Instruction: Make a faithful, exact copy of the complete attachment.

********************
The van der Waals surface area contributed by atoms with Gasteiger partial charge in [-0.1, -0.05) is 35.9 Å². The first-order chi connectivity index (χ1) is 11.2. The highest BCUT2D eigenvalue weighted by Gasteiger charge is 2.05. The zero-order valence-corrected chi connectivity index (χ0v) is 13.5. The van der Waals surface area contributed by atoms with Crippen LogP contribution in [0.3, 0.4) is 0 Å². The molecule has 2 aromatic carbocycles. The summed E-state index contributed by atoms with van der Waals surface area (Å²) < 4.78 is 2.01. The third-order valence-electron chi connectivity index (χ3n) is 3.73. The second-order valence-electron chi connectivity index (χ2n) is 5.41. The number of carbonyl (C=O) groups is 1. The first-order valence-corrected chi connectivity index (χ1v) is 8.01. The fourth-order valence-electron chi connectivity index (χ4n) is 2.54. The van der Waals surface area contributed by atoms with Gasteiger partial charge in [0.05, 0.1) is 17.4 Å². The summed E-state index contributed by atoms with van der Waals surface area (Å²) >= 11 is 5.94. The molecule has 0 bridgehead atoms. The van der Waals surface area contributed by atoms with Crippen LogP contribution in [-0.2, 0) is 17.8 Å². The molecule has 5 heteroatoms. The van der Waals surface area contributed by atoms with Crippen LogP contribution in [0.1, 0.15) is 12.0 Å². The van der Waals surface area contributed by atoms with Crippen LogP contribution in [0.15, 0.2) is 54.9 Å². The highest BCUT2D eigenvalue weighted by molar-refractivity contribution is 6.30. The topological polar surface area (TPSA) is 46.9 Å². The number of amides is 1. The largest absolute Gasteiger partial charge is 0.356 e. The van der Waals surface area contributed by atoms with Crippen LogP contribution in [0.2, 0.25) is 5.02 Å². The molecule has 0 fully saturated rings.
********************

The van der Waals surface area contributed by atoms with Gasteiger partial charge in [-0.1, -0.05) is 35.9 Å². The first-order chi connectivity index (χ1) is 11.2. The highest BCUT2D eigenvalue weighted by Gasteiger charge is 2.05. The zero-order valence-corrected chi connectivity index (χ0v) is 13.5. The van der Waals surface area contributed by atoms with Crippen LogP contribution in [0.3, 0.4) is 0 Å². The molecule has 2 aromatic carbocycles. The summed E-state index contributed by atoms with van der Waals surface area (Å²) < 4.78 is 2.01. The third-order valence-electron chi connectivity index (χ3n) is 3.73. The second-order valence-electron chi connectivity index (χ2n) is 5.41. The number of carbonyl (C=O) groups is 1. The first-order valence-corrected chi connectivity index (χ1v) is 8.01. The fourth-order valence-electron chi connectivity index (χ4n) is 2.54. The van der Waals surface area contributed by atoms with Gasteiger partial charge in [0.05, 0.1) is 17.4 Å². The summed E-state index contributed by atoms with van der Waals surface area (Å²) >= 11 is 5.94. The molecule has 0 bridgehead atoms. The van der Waals surface area contributed by atoms with Crippen LogP contribution in [-0.2, 0) is 17.8 Å². The molecule has 5 heteroatoms. The van der Waals surface area contributed by atoms with Crippen LogP contribution in [0.1, 0.15) is 12.0 Å². The van der Waals surface area contributed by atoms with Crippen LogP contribution in [0.15, 0.2) is 54.9 Å². The highest BCUT2D eigenvalue weighted by molar-refractivity contribution is 6.30. The topological polar surface area (TPSA) is 46.9 Å². The number of amides is 1. The largest absolute Gasteiger partial charge is 0.356 e. The van der Waals surface area contributed by atoms with Crippen LogP contribution in [0.2, 0.25) is 5.02 Å². The molecule has 0 fully saturated rings.